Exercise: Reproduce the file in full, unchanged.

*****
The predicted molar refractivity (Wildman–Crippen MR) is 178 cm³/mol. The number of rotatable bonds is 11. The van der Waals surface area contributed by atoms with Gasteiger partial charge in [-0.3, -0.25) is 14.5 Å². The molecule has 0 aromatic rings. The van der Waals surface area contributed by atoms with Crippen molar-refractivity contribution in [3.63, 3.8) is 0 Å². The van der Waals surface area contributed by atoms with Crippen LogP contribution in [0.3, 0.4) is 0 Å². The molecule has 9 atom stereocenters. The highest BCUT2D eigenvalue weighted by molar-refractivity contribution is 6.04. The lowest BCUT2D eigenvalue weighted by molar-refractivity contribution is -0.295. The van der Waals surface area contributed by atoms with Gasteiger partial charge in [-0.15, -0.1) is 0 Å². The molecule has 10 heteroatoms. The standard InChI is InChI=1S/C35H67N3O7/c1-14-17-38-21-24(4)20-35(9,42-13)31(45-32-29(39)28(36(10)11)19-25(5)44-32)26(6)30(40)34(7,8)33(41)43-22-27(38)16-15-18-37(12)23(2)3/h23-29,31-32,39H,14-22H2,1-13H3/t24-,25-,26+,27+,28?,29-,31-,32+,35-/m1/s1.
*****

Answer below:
The predicted molar refractivity (Wildman–Crippen MR) is 178 cm³/mol. The number of rotatable bonds is 11. The van der Waals surface area contributed by atoms with Gasteiger partial charge in [-0.3, -0.25) is 14.5 Å². The molecule has 0 aromatic rings. The van der Waals surface area contributed by atoms with Crippen molar-refractivity contribution in [3.63, 3.8) is 0 Å². The van der Waals surface area contributed by atoms with Crippen LogP contribution in [0.3, 0.4) is 0 Å². The molecule has 9 atom stereocenters. The highest BCUT2D eigenvalue weighted by molar-refractivity contribution is 6.04. The lowest BCUT2D eigenvalue weighted by molar-refractivity contribution is -0.295. The van der Waals surface area contributed by atoms with Gasteiger partial charge in [-0.15, -0.1) is 0 Å². The molecule has 10 heteroatoms. The standard InChI is InChI=1S/C35H67N3O7/c1-14-17-38-21-24(4)20-35(9,42-13)31(45-32-29(39)28(36(10)11)19-25(5)44-32)26(6)30(40)34(7,8)33(41)43-22-27(38)16-15-18-37(12)23(2)3/h23-29,31-32,39H,14-22H2,1-13H3/t24-,25-,26+,27+,28?,29-,31-,32+,35-/m1/s1.